It’s noon and everybody has gone inside. A squirt of wine to help deal with the heat and they count their coin. They’ve got four asses, a clipped dupondius (worth two asses), and a (probably counterfeit) sestercius (worth two and a half asses). So that’s eight and a half asses. Ten asses gets you a denarius (a day’s wage). So… well, they’re not doing as bad as Lycius seems to indicate. Of course, one of those asses was his. But still. Not bad for beggin’. The day’s only halfway through!
Back to point, after Lycius says that it’s a good thing they’re not doing it for the money, he asks again why they’re doing it. (Maybe don’t interrupt the emperor once he starts to explain it to you, dude.) The emperor goes back to talking about Julius Caesar and, after he explains that, no, he hated his (adopted) father, Lycius begins to understand that he is sitting next to a man who is going to be a god. The conversation about Cicero should have anybody begin to tremble. Two breaths. In the first breath Augustus explains that Cicero was one of the greats. In the second, Augustus explains that he had Cicero killed. Then, again, The Man Himself explains everything to his companion. He is not a king. He’s just an imperator, a leader. And he leads and the people follow, as they’d follow a torch-bearing child in the catacombs. And what do imperators follow?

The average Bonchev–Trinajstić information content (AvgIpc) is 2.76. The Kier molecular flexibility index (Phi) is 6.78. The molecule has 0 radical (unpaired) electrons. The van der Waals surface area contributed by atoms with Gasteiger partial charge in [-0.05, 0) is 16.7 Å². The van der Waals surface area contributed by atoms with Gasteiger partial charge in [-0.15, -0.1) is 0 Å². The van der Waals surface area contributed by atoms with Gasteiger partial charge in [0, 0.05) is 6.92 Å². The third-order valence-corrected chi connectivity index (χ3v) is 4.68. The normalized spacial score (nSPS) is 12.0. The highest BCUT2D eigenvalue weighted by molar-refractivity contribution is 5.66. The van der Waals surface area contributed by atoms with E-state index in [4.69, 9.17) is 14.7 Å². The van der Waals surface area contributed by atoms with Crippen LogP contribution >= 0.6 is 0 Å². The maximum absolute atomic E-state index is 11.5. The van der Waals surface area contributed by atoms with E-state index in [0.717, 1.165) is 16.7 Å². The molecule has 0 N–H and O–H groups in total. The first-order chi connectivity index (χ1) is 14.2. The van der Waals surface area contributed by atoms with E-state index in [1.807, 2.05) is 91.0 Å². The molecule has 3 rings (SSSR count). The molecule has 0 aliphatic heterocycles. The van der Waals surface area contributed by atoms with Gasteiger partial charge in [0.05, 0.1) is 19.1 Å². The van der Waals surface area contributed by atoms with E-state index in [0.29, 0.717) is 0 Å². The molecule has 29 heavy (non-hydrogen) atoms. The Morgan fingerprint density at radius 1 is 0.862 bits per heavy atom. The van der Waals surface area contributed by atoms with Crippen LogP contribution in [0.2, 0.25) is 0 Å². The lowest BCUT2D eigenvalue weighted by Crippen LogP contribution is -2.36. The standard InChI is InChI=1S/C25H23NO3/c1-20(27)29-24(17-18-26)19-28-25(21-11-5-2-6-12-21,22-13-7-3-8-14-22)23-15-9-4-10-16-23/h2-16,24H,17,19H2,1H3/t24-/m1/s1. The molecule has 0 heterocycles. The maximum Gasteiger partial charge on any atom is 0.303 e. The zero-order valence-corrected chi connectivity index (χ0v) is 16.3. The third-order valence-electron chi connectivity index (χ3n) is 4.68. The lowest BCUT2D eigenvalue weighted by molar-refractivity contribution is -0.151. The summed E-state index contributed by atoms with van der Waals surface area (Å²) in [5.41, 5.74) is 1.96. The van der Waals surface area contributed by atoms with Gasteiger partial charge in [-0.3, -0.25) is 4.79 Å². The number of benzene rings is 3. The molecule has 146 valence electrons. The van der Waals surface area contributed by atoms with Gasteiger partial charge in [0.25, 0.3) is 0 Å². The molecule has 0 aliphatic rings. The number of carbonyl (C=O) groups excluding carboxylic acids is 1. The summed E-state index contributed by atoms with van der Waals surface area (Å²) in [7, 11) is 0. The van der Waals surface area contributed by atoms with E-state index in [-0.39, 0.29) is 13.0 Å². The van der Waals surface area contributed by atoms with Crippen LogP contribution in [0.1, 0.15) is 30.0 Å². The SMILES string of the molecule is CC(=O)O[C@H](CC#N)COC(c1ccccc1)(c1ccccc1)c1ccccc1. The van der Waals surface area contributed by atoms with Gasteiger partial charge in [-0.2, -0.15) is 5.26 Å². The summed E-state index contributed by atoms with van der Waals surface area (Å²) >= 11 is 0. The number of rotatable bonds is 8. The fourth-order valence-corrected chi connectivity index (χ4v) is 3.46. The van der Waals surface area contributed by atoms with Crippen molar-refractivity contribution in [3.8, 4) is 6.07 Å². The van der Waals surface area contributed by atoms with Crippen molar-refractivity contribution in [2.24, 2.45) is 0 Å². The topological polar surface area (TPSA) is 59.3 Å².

We’re interrupted by a former slave who has made it big. He gives five asses (WOO HOO! Broke a denarius!) to the seeming beggars as the price of making them listen to his speech about, hey, he was a former slave who made it big… but the wheel of fortune turns and maybe he’ll be begging for copper asses in the marketplace someday. Walk with care… because no man knows the future.